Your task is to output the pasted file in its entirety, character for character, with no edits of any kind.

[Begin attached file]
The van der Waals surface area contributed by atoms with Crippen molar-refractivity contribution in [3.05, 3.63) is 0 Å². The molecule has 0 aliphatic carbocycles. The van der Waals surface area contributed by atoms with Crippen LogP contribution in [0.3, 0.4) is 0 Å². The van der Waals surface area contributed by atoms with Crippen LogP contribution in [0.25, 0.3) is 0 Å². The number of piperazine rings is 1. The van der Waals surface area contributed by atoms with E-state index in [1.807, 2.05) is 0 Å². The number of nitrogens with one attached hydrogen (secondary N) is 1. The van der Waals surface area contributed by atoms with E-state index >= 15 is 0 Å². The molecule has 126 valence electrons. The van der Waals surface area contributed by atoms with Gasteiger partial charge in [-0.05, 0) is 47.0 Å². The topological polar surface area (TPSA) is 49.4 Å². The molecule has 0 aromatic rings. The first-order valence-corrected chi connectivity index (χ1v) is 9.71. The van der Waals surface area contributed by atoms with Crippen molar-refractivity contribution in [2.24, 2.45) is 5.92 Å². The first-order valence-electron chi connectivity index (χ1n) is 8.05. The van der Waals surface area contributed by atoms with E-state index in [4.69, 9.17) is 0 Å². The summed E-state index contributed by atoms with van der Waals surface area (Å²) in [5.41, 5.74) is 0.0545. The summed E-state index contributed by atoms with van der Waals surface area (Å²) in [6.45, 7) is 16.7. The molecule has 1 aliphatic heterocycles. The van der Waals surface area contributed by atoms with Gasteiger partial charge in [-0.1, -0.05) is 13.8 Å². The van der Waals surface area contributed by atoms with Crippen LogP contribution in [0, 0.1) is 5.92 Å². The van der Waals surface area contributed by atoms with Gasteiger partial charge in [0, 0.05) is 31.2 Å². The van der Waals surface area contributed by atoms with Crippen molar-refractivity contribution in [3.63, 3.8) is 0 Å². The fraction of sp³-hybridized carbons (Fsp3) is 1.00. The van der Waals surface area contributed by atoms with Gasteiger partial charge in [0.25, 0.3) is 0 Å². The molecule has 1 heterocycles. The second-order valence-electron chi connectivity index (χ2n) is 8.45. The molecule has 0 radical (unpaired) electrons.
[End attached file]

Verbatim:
The van der Waals surface area contributed by atoms with Crippen molar-refractivity contribution in [3.05, 3.63) is 0 Å². The molecule has 0 aliphatic carbocycles. The van der Waals surface area contributed by atoms with Crippen LogP contribution in [0.3, 0.4) is 0 Å². The van der Waals surface area contributed by atoms with Crippen LogP contribution in [0.25, 0.3) is 0 Å². The number of piperazine rings is 1. The van der Waals surface area contributed by atoms with E-state index in [1.807, 2.05) is 0 Å². The number of nitrogens with one attached hydrogen (secondary N) is 1. The van der Waals surface area contributed by atoms with E-state index >= 15 is 0 Å². The molecule has 126 valence electrons. The van der Waals surface area contributed by atoms with Gasteiger partial charge in [-0.05, 0) is 47.0 Å². The topological polar surface area (TPSA) is 49.4 Å². The molecule has 0 aromatic rings. The first-order valence-corrected chi connectivity index (χ1v) is 9.71. The van der Waals surface area contributed by atoms with Crippen molar-refractivity contribution in [2.24, 2.45) is 5.92 Å². The first-order valence-electron chi connectivity index (χ1n) is 8.05. The van der Waals surface area contributed by atoms with E-state index in [4.69, 9.17) is 0 Å². The summed E-state index contributed by atoms with van der Waals surface area (Å²) in [5.41, 5.74) is 0.0545. The summed E-state index contributed by atoms with van der Waals surface area (Å²) in [6.45, 7) is 16.7. The molecule has 1 aliphatic heterocycles. The van der Waals surface area contributed by atoms with Gasteiger partial charge in [-0.1, -0.05) is 13.8 Å². The van der Waals surface area contributed by atoms with Crippen LogP contribution in [0, 0.1) is 5.92 Å². The van der Waals surface area contributed by atoms with Gasteiger partial charge in [0, 0.05) is 31.2 Å². The van der Waals surface area contributed by atoms with Crippen molar-refractivity contribution in [3.63, 3.8) is 0 Å². The fraction of sp³-hybridized carbons (Fsp3) is 1.00. The van der Waals surface area contributed by atoms with Gasteiger partial charge in [0.25, 0.3) is 0 Å². The molecule has 1 heterocycles. The second-order valence-electron chi connectivity index (χ2n) is 8.45. The molecule has 0 radical (unpaired) electrons.